WE ARE ANONYMOUS
Inside the Hacker World of LulzSec,
Anonymous, and the Global Cyber Insurgency
By Parmy Olson Little, Brown. 498 pp. $26.99
I’m writing to explain my reluctance to review “We Are Anonymous,” Parmy Olson’s worthwhile tome about amorphous groups of disaffected young hackers, such as Anonymous and LulzSec, that wage cyberwar. While I enjoyed the book, I am afraid that even gentle criticism will make me the target of the same computer wizards who cracked the Web sites of government security contractors, the Church of Scientology, Sony, Amazon, Visa, Mastercard and the FBI. Surely, these often-teenage coding geniuses will steal my identity within minutes of reading an even slightly unfavorable review. After all, I am a technophobic 35-year-old who uses similar passwords for my Gmail, Yahoo, Netflix, Verizon, Facebook, Twitter and Capital One accounts.
I also worry that I will be unable to sufficiently explain Anonymous and LulzSec’s motivations and modus operandi in a short space since Olson, London bureau chief for Forbes, struggles to do so in 500 pages. As she recognizes, weathered, old-media journalists have trouble writing about such groups’ 21st-century anti-organization. “A newfangled phenomenon like Anonymous, born of the Internet itself, was something society would struggle to make sense of at first,” she writes.
Their ambiguous motivations make groups such as Anonymous and LulzSec difficult to dismiss or get behind. Are these platforms for informed political actors or for juvenile delinquents? As Olson details, Anonymous criticized Tunisian Internet censorship in early 2011 and staged DDOS attacks on dictator Zine el-Abidine Ben Ali’s regime. (“DDOS” means “denial of service” — what happens when a Web site crashes after too many people visit it simultaneously, one of many technical concepts that Olson clearly explains.) Then again, LulzSec-affiliated techies also attacked PBS — as Olsen points out, the home of “Sesame Street” — after its program “Frontline” criticized WikiLeaks. LulzSec wits defaced pbs.org with “a cartoon image of a cat flying through space and pooping a rainbow.”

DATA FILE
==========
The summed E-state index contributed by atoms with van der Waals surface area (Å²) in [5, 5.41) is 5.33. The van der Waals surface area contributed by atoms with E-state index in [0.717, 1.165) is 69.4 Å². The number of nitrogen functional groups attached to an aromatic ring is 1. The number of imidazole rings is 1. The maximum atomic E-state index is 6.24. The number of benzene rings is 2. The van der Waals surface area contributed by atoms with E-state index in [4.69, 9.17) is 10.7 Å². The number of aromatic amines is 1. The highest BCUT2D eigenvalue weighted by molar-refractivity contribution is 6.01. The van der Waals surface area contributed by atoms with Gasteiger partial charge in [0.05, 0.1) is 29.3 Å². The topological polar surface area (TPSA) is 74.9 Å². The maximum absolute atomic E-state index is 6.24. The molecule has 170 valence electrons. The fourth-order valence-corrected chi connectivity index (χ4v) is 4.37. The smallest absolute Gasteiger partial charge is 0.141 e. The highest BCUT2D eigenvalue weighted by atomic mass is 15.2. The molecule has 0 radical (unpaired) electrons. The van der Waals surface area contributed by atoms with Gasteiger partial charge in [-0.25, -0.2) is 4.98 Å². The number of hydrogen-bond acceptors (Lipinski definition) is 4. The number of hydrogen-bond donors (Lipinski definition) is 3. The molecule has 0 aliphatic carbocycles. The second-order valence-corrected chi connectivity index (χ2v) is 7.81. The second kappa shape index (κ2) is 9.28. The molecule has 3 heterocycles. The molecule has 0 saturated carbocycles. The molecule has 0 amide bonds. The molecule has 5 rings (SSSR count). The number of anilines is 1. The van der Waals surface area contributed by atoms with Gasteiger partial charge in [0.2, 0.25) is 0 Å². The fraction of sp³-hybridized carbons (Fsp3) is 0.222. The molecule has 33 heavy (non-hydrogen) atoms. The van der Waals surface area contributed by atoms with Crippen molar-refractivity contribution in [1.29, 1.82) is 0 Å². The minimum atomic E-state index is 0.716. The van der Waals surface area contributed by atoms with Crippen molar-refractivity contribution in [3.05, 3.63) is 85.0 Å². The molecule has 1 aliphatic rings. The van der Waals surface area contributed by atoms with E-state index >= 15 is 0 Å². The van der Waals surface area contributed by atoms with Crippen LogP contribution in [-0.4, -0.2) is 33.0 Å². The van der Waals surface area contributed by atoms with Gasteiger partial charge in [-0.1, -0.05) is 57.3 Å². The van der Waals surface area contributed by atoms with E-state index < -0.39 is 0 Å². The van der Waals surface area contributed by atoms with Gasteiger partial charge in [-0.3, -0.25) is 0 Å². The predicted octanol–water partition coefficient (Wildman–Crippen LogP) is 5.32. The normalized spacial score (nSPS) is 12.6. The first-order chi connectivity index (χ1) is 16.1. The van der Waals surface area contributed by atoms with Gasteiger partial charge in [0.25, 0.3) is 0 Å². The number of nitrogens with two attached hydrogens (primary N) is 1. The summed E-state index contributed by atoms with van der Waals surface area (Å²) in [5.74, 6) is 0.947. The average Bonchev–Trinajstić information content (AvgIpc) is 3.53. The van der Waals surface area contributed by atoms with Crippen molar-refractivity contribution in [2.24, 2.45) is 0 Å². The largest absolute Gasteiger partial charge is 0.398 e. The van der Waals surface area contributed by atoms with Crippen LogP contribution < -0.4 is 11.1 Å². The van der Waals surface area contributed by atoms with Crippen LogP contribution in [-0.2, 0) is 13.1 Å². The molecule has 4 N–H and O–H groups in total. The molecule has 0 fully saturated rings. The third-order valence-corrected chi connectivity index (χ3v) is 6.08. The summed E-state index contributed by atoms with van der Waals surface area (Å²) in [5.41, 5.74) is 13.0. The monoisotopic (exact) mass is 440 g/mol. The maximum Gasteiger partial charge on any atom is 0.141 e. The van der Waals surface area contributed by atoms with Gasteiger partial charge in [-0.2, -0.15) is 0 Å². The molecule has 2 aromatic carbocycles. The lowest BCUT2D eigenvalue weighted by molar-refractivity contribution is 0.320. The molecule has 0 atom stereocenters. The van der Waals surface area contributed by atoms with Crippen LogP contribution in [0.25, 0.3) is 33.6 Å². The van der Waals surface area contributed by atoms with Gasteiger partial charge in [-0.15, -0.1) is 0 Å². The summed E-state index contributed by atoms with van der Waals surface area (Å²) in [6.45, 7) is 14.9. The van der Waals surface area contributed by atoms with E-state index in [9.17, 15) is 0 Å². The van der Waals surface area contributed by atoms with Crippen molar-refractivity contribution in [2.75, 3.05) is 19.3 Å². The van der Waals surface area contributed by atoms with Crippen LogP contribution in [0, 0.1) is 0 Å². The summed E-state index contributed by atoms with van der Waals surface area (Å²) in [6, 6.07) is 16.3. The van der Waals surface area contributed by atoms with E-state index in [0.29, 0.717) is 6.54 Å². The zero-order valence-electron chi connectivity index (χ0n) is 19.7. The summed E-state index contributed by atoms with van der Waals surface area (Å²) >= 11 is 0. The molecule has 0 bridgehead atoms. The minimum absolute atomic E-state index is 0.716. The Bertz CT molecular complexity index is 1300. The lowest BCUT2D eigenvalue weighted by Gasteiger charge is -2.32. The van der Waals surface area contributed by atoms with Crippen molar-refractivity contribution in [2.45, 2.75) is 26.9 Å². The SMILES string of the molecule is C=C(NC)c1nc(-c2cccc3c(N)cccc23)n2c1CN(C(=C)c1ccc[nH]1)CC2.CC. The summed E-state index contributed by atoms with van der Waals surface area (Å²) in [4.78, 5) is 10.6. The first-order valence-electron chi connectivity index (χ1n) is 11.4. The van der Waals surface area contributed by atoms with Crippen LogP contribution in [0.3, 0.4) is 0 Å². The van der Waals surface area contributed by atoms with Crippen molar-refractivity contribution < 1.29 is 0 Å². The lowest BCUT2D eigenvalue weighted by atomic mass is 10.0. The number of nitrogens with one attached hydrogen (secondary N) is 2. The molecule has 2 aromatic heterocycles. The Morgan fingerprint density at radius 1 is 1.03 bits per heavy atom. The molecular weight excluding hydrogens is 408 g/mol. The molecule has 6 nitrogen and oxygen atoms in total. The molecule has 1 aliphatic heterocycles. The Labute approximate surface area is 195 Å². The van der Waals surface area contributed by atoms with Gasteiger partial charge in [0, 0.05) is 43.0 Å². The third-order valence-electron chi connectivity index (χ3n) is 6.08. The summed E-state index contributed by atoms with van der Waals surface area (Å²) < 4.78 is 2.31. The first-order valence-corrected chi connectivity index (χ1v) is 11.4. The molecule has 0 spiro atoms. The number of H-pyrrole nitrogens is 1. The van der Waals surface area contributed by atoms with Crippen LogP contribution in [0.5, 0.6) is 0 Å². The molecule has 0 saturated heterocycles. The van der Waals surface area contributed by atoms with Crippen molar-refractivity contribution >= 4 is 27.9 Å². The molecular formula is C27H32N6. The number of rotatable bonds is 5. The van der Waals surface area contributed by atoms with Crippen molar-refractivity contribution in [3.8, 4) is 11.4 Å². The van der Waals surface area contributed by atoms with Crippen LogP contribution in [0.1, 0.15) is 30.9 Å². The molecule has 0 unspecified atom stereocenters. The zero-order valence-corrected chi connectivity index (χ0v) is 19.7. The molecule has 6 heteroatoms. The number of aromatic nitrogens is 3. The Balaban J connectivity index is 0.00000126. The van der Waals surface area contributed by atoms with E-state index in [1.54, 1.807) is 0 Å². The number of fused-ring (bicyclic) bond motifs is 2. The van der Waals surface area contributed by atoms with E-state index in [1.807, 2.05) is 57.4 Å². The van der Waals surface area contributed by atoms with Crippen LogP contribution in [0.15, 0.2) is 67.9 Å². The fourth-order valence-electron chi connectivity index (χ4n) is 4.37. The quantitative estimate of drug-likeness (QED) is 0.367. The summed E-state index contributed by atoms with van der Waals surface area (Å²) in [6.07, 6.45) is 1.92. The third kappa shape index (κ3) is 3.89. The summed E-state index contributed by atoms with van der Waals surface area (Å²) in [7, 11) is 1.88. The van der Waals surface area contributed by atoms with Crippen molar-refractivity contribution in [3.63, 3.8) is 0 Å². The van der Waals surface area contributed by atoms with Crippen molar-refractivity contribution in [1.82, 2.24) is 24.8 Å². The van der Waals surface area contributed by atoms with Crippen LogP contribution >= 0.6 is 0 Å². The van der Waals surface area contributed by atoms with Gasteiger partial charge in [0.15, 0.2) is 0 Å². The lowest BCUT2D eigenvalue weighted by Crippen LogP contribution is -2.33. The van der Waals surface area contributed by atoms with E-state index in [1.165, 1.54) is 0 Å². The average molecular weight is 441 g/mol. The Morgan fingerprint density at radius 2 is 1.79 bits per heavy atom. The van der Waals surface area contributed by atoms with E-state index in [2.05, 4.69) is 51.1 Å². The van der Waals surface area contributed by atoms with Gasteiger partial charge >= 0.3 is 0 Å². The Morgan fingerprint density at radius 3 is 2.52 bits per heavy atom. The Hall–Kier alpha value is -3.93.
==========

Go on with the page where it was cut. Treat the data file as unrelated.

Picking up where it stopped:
A woman who infiltrated a mostly male subculture, Olson offers remarkable interviews with Anonymous’s antiheroes. She helps readers differentiate between ciphers who live in a virtual world, communicating via IRC (“Internet relay chat” sort of like AIM) using nicknames such as “Tflow” and “AVunit,” and rarely meeting IRL (“in real life”). Still, since “Anons,” or members of the group, are known for their mendacity, one wonders whether Olson — or any journalist writing about a new technology on dead trees — isn’t being played for a fool by a publicity-hungry network of pseudo-terrorists.
The Washington Post should handle “We Are Anonymous” — and any articles about computer hackers — with great care. These are difficult stories to get right and dangerous ones to get wrong.
If you do publish my review, please do not include my e-mail at its conclusion, as is customary. I’d prefer that my Social Security number remain secret.